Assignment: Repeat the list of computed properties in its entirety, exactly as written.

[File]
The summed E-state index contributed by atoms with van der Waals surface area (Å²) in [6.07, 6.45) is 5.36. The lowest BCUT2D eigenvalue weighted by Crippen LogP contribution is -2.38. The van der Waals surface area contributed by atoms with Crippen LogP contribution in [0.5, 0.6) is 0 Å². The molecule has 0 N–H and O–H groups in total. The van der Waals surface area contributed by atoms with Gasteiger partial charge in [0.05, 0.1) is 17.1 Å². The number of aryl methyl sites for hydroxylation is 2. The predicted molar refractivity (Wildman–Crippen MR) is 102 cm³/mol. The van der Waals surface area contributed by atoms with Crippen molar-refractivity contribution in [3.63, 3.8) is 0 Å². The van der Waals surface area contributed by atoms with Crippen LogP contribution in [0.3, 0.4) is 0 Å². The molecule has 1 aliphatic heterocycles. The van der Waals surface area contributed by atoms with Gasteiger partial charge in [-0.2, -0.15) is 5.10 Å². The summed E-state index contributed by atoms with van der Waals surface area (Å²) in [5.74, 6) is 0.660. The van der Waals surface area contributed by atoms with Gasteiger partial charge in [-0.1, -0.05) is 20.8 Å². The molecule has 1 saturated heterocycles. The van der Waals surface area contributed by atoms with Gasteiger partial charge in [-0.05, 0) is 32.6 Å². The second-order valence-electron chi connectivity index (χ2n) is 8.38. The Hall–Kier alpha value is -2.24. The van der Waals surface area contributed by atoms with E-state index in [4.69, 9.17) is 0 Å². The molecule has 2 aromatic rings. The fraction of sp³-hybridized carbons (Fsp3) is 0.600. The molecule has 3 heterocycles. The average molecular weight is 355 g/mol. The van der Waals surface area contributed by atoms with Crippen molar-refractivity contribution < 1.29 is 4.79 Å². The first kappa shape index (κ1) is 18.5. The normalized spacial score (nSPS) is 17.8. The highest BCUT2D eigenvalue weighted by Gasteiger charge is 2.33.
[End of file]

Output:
The summed E-state index contributed by atoms with van der Waals surface area (Å²) in [6.07, 6.45) is 5.36. The lowest BCUT2D eigenvalue weighted by Crippen LogP contribution is -2.38. The van der Waals surface area contributed by atoms with Crippen LogP contribution in [0.5, 0.6) is 0 Å². The molecule has 0 N–H and O–H groups in total. The van der Waals surface area contributed by atoms with Gasteiger partial charge in [0.05, 0.1) is 17.1 Å². The number of aryl methyl sites for hydroxylation is 2. The predicted molar refractivity (Wildman–Crippen MR) is 102 cm³/mol. The van der Waals surface area contributed by atoms with Crippen molar-refractivity contribution in [3.63, 3.8) is 0 Å². The van der Waals surface area contributed by atoms with Crippen LogP contribution in [0.3, 0.4) is 0 Å². The molecule has 1 aliphatic heterocycles. The van der Waals surface area contributed by atoms with Gasteiger partial charge in [-0.2, -0.15) is 5.10 Å². The summed E-state index contributed by atoms with van der Waals surface area (Å²) in [5.74, 6) is 0.660. The van der Waals surface area contributed by atoms with Gasteiger partial charge in [-0.1, -0.05) is 20.8 Å². The molecule has 1 saturated heterocycles. The van der Waals surface area contributed by atoms with Gasteiger partial charge in [-0.05, 0) is 32.6 Å². The second-order valence-electron chi connectivity index (χ2n) is 8.38. The Hall–Kier alpha value is -2.24. The van der Waals surface area contributed by atoms with E-state index in [4.69, 9.17) is 0 Å². The molecule has 2 aromatic rings. The fraction of sp³-hybridized carbons (Fsp3) is 0.600. The molecule has 3 heterocycles. The average molecular weight is 355 g/mol. The van der Waals surface area contributed by atoms with Crippen molar-refractivity contribution < 1.29 is 4.79 Å². The first kappa shape index (κ1) is 18.5. The normalized spacial score (nSPS) is 17.8. The highest BCUT2D eigenvalue weighted by Gasteiger charge is 2.33.